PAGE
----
January existing home sales were up 0.4 percent to an annual rate of 4.92 million units.
This beat expectations of a 0.8 percent decline to 4.90 million unit.
December's existing home sales were revised down to 4.90 million rate.
"Buyer traffic is continuing to pick up, while seller traffic is holding steady," said Lawrence Yun chief economist at the National Association of Realtors (NAR) in a press release. "In fact, buyer traffic is 40 percent above a year ago, so there is plenty of demand but insufficient inventory to improve sales more strongly. We've transitioned into a seller's market in much of the country."
Total housing inventory at the end of January declined 4.9 percent to 1.74 million existing homes available for sale, which means it would take 4.2 months to sell inventory at the current sales pace.
The national median existing-home price for all housing types was $173,600 in January, up 12.3 percent from a year ago, which is the 11th consecutive month of year-over-year price increases. This is also the biggest gain since November 2005 when home prices were up 12.9 percent.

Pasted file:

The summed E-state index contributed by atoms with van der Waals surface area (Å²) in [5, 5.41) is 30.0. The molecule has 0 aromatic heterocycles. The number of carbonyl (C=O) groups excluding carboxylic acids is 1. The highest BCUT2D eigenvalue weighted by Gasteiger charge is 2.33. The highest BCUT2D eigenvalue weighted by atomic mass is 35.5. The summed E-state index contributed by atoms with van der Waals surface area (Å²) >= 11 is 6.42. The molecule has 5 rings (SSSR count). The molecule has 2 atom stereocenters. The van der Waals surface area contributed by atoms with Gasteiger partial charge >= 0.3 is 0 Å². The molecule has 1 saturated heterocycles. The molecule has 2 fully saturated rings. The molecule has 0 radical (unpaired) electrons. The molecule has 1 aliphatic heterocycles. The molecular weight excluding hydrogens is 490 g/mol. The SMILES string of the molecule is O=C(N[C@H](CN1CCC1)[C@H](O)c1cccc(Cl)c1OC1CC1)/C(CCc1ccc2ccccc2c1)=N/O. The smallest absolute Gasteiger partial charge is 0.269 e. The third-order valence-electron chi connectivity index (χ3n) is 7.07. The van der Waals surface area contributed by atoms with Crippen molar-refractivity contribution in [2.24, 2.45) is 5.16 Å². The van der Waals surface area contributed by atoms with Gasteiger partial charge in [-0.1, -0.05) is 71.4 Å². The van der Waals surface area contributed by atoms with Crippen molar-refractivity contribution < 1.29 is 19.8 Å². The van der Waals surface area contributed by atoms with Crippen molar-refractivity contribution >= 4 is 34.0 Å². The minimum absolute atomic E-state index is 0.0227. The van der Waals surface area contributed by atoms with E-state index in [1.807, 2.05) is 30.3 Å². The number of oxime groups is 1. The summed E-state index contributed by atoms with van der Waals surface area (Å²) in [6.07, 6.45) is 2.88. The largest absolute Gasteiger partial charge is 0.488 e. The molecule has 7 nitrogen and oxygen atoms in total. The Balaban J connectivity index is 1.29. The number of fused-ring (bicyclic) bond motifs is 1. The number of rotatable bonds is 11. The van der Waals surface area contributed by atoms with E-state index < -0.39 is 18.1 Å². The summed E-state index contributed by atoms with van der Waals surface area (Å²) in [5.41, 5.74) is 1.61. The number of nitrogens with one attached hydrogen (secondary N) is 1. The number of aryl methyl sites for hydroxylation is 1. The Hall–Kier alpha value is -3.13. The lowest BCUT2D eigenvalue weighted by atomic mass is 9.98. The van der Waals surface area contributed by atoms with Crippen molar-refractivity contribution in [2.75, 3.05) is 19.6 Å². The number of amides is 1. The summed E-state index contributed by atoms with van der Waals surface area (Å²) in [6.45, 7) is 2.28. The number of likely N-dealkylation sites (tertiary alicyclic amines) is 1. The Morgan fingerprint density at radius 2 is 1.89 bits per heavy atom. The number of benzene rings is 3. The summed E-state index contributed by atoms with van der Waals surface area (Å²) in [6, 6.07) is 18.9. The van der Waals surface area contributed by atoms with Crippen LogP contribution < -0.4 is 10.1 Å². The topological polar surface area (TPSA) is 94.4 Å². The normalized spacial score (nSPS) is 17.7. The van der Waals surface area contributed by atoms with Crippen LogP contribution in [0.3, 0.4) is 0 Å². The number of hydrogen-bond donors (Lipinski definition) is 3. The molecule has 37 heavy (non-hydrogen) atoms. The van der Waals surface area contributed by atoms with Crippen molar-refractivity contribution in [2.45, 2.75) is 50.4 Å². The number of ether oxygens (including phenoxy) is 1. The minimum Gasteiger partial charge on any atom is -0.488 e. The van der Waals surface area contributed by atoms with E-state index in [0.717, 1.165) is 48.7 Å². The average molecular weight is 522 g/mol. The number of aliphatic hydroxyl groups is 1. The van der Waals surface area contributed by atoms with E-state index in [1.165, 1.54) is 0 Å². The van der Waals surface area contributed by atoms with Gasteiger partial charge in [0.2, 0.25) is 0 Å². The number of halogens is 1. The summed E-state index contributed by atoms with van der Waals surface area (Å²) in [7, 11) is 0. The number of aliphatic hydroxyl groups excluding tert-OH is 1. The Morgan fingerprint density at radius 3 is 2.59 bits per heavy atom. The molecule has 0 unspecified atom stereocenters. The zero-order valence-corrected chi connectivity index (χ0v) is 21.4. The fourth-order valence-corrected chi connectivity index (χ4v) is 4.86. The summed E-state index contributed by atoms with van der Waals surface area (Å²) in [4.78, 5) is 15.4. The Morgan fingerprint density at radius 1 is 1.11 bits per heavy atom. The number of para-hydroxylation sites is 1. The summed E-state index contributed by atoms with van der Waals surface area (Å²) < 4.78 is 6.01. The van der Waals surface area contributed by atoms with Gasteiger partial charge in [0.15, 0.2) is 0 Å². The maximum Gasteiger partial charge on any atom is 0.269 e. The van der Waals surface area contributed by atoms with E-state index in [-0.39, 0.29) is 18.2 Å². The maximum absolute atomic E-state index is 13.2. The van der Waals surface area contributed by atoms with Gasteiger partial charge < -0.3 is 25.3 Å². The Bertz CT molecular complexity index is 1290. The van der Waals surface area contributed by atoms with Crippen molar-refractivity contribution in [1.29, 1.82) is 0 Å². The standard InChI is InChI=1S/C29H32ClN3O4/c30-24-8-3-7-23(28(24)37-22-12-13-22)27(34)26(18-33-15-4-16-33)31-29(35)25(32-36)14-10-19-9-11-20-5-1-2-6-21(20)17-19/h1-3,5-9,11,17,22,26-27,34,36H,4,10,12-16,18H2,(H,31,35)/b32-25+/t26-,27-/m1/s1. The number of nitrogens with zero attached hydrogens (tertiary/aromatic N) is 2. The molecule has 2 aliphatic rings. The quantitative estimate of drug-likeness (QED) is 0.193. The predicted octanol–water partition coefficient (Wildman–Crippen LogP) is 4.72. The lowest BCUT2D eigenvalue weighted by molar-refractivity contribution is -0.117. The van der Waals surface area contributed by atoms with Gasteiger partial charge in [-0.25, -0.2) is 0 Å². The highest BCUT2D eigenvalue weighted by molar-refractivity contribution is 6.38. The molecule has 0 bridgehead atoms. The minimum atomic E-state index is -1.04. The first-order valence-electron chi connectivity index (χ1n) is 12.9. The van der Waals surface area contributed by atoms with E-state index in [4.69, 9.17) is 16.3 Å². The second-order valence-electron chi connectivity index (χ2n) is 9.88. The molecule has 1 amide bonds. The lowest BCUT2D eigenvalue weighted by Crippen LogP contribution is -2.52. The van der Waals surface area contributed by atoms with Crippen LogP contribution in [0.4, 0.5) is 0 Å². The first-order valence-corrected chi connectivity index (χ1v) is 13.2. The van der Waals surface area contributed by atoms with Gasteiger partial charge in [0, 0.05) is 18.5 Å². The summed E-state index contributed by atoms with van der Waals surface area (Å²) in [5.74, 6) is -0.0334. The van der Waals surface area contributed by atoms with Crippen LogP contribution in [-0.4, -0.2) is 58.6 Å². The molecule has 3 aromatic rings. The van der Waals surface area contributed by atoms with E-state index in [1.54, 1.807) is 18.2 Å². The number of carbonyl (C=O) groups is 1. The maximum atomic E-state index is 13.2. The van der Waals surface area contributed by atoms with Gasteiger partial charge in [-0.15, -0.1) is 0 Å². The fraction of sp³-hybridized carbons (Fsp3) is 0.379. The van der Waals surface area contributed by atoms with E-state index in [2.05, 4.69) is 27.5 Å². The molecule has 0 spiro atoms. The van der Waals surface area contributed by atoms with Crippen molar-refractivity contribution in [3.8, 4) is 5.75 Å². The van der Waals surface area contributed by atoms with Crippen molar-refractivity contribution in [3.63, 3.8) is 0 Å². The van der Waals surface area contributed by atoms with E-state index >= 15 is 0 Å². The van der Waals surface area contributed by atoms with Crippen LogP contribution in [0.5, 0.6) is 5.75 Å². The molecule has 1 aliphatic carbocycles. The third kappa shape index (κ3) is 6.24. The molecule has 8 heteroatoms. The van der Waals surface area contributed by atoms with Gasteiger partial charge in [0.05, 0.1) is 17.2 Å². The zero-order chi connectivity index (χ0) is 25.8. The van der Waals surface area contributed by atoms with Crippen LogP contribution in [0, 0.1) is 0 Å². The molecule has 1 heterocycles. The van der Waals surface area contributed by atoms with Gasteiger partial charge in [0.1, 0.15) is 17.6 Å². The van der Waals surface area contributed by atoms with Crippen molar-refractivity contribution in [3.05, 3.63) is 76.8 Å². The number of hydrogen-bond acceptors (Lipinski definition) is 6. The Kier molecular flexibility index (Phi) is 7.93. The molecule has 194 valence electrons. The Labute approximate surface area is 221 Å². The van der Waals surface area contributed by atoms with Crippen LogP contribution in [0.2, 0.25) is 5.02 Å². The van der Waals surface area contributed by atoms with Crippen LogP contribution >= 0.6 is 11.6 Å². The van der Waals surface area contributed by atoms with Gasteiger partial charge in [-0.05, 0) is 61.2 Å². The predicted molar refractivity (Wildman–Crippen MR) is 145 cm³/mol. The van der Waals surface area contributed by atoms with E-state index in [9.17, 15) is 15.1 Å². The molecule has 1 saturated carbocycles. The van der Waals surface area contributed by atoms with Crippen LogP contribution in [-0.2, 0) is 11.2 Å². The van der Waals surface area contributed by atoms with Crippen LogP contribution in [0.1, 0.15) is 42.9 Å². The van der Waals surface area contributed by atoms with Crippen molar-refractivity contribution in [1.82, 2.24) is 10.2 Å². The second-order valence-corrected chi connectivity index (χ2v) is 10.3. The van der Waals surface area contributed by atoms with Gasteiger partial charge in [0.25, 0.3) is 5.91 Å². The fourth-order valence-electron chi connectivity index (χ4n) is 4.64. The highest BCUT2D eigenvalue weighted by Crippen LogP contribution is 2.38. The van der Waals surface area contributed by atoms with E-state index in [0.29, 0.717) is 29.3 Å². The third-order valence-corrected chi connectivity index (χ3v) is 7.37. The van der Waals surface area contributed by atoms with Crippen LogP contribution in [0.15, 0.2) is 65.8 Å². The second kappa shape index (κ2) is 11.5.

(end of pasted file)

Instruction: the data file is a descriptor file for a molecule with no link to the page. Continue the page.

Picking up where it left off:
What's more the median time that homes spent on the market was 71 days, down from 73 in December and 28.3 percent lower than 99 days a year ago.
Moreover, distressed homes accounted for 23 percent of sales in January, down from 24 percent the previous month.
A breakdown by region showed that existing home sales grew everywhere but the west where they fell 5.7 percent to a pace of 1.15 million.
The National Association of Realtors (NAR) measure of resales includes previously constructed homes, condominium, and co-ops in which a sale closed during the month.
Existing home sales account for a larger share of the market than new homes, according to Bloomberg. And existing and new home sales began to pick up in 2012 but the latter has increased at a slower pace.
More to come...
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